Responding to what he saw as a drift in public schools, Dean Forman chartered a new academy for young scholars.
As the fifth grade class at John Adams Academy in Roseville, Calif., stood outside a set of theater doors to see the play We the People, one of the students began singing “God Bless America.” Several students joined him, and by the time they finished, the entire class was singing. They then chimed in with “Yankee Doodle” before belting out all four verses of “The Star-Spangled Banner.”
“I just stood there with tears in my eyes,” says Angie Gardner, the school’s librarian. “This new school was bringing American values back to the classroom. This school answers my prayers for my children.”
The K–12 charter school, named after the second U.S. president, is the realized dream of L. Dean Forman (BS ’82), a successful financial planning executive whose desire to provide quality education for children in his community inspired him to use his own resources to establish the school, which focuses on mentoring and the values of excellence, accountability, creativity, and virtue. BYU is honoring Forman with a 2013 Distinguished Service Award.
Forman had served on a local school board, and his concerns about adult-themed material, classroom swearing, bullying, and inappropriate school attire motivated him to have his own children complete high school at home. He then accepted an invitation from a Catholic priest to teach teenagers leadership, government, and economics for two hours every week in Sacramento.
These experiences fueled his desire to create a school where children were encouraged to express themselves in an environment where they could speak their ideas without being bullied. High on his list of objectives were reintroducing the classics, establishing core values, and identifying children as scholars rather than students. “If you contrast those words,” says Forman, “a student has a connotation of duty; a scholar is someone who is inspired and following a passion and willing to become better than he or she is.”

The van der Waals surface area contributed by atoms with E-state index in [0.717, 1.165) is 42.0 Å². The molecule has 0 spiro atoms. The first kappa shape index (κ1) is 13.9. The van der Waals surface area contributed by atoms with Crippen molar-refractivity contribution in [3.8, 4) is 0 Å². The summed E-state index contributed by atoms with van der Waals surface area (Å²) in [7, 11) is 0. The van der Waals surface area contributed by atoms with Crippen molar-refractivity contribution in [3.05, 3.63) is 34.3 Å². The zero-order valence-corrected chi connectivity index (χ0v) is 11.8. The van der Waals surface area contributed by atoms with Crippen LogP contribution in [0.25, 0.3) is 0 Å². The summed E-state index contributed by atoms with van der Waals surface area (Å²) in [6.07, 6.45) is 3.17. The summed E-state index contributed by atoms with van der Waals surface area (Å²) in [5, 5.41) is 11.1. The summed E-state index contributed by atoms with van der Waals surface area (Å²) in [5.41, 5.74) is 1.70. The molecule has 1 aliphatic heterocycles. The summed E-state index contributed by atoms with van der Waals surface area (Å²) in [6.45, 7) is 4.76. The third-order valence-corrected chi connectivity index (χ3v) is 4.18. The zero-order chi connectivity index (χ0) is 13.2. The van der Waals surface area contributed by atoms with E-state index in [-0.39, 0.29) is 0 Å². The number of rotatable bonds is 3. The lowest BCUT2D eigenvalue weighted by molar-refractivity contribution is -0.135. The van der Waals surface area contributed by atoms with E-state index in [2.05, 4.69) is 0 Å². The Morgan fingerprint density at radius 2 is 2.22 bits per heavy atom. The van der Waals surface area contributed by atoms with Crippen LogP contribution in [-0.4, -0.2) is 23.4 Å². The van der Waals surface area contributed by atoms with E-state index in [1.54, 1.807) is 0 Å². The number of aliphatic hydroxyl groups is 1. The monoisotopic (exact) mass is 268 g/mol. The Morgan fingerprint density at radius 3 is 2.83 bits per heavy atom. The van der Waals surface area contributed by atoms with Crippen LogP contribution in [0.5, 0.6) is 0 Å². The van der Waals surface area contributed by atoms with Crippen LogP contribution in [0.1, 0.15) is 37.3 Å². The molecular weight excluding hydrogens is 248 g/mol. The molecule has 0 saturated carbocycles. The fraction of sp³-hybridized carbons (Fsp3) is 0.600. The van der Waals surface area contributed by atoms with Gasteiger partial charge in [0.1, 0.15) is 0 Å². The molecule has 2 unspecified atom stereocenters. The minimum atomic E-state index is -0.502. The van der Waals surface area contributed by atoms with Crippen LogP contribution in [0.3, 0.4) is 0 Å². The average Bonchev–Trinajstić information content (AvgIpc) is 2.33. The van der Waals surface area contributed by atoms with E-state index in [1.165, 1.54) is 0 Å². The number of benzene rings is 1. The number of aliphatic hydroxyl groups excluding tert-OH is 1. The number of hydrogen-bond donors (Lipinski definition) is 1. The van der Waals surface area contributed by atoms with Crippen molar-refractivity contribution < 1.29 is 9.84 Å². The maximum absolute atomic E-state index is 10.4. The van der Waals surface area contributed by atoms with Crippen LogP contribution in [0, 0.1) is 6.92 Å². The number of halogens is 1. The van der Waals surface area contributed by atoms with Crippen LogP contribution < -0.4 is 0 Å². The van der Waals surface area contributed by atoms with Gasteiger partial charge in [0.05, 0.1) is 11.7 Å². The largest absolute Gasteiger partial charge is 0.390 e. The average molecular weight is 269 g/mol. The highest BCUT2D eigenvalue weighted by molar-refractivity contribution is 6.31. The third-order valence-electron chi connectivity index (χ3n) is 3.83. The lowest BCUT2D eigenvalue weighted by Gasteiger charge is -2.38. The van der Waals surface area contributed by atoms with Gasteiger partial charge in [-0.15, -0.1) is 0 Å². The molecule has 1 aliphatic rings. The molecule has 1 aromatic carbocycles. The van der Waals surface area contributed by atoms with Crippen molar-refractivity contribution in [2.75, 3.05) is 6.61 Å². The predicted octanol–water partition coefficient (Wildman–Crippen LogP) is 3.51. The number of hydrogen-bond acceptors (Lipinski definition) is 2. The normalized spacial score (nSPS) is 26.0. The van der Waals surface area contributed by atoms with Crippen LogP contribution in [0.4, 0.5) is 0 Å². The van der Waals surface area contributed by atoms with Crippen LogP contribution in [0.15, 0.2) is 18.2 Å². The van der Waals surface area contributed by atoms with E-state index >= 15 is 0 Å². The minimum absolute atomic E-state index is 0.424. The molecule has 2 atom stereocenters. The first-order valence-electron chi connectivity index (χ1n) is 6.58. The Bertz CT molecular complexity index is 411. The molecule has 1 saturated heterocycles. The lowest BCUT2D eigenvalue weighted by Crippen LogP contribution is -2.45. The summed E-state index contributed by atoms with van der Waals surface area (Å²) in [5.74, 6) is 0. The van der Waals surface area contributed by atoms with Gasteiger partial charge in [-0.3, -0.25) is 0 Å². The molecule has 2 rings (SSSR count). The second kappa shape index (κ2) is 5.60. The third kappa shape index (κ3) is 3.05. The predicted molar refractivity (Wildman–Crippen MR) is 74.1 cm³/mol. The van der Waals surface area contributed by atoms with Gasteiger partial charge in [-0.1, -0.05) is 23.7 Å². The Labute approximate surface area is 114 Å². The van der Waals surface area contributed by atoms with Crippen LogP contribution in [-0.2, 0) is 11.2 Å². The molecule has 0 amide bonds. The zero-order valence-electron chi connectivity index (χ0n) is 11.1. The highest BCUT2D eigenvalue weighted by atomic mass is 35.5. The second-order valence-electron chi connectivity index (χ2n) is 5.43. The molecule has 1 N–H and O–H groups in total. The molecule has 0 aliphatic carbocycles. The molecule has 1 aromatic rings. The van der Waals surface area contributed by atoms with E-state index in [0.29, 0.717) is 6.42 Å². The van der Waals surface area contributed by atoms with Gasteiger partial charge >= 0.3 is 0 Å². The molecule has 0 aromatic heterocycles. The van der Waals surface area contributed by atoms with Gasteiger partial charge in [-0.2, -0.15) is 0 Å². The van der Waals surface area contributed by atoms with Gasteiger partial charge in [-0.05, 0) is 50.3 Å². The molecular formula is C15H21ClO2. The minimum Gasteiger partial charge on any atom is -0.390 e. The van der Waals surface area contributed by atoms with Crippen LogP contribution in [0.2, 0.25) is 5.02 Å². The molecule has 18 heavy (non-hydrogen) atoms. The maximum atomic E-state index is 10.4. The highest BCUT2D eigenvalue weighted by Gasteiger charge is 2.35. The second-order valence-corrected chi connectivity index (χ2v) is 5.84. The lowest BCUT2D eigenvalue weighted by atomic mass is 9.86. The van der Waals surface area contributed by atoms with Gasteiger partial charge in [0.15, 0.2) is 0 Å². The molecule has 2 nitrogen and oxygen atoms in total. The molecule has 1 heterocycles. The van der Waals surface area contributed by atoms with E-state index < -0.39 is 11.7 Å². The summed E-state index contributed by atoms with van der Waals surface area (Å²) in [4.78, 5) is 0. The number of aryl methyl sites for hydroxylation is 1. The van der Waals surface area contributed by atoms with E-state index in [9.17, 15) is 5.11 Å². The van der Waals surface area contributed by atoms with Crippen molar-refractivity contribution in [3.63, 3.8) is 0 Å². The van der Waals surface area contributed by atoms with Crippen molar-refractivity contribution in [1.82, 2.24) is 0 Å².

Forman expects his scholars to discover their own special virtues—what he calls their “genius.” As he explains, “In each of us there is a genius, and we help them discover that genius through the 13 years they are with us. We believe they will then be prepared to use that genius to help others.”
Before launching the school, Forman earned a doctorate in philosophy and constitutional law. He then assembled a team of like-minded individuals, including fund-raisers and an attorney, to help make the school a reality. He and his wife, Linda Cox Forman (BA ’81), who helped him develop a love of reading, interviewed more than a thousand teachers and found about three dozen who shared their educational philosophy. Some were new teachers, and one came out of retirement because she was intrigued by the Formans’ idea of academic entrepreneurs. “Although we provide guidelines, teachers are able to choose their own curriculum,” Forman says. “We just tell them the standards we need to reach.”
Forman wondered if he would attract even 100 students when the school opened in 2011. More than 600 students registered. In fall 2013 attendance topped 800, and there is a waiting list for each grade. The first students to take California’s standardized tests scored an 899 on average, surpassing many of the local schools.
Dean and Linda Forman are the heart of the school and both work tirelessly for its success. Among their plans is a second school, constructed in a colonial architectural style.
“I believe this model of school resonates with people,” Forman says. “It is restoring the American heritage.”
— Charlene Renberg Winters (BA ’73, MA ’96)